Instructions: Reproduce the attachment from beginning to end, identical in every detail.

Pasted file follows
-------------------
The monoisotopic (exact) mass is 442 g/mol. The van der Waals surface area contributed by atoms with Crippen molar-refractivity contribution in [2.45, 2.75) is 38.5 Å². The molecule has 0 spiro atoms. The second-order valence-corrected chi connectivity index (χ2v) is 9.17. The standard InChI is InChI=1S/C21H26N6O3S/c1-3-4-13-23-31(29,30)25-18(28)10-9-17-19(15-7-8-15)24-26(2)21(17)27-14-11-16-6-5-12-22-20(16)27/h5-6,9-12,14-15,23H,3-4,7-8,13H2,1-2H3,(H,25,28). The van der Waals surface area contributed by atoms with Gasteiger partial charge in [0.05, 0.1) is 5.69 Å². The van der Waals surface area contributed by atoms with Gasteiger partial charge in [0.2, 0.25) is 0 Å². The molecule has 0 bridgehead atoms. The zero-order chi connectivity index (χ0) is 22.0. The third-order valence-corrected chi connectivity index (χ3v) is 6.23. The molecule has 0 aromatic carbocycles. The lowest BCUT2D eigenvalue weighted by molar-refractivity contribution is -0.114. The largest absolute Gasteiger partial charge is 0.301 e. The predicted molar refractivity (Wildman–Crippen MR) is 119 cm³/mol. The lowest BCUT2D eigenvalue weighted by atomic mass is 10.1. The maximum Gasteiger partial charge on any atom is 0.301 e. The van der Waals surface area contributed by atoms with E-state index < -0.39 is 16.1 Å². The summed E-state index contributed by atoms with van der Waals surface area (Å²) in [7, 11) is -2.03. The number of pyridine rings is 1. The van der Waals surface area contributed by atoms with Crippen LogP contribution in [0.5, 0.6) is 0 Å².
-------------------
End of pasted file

The monoisotopic (exact) mass is 442 g/mol. The van der Waals surface area contributed by atoms with Crippen molar-refractivity contribution in [2.45, 2.75) is 38.5 Å². The molecule has 0 spiro atoms. The second-order valence-corrected chi connectivity index (χ2v) is 9.17. The standard InChI is InChI=1S/C21H26N6O3S/c1-3-4-13-23-31(29,30)25-18(28)10-9-17-19(15-7-8-15)24-26(2)21(17)27-14-11-16-6-5-12-22-20(16)27/h5-6,9-12,14-15,23H,3-4,7-8,13H2,1-2H3,(H,25,28). The van der Waals surface area contributed by atoms with Gasteiger partial charge in [0.05, 0.1) is 5.69 Å². The van der Waals surface area contributed by atoms with Gasteiger partial charge in [0.2, 0.25) is 0 Å². The molecule has 0 bridgehead atoms. The zero-order chi connectivity index (χ0) is 22.0. The third-order valence-corrected chi connectivity index (χ3v) is 6.23. The molecule has 0 aromatic carbocycles. The lowest BCUT2D eigenvalue weighted by molar-refractivity contribution is -0.114. The largest absolute Gasteiger partial charge is 0.301 e. The predicted molar refractivity (Wildman–Crippen MR) is 119 cm³/mol. The lowest BCUT2D eigenvalue weighted by atomic mass is 10.1. The maximum Gasteiger partial charge on any atom is 0.301 e. The van der Waals surface area contributed by atoms with E-state index < -0.39 is 16.1 Å². The summed E-state index contributed by atoms with van der Waals surface area (Å²) in [7, 11) is -2.03. The number of pyridine rings is 1. The van der Waals surface area contributed by atoms with Crippen LogP contribution in [0.5, 0.6) is 0 Å².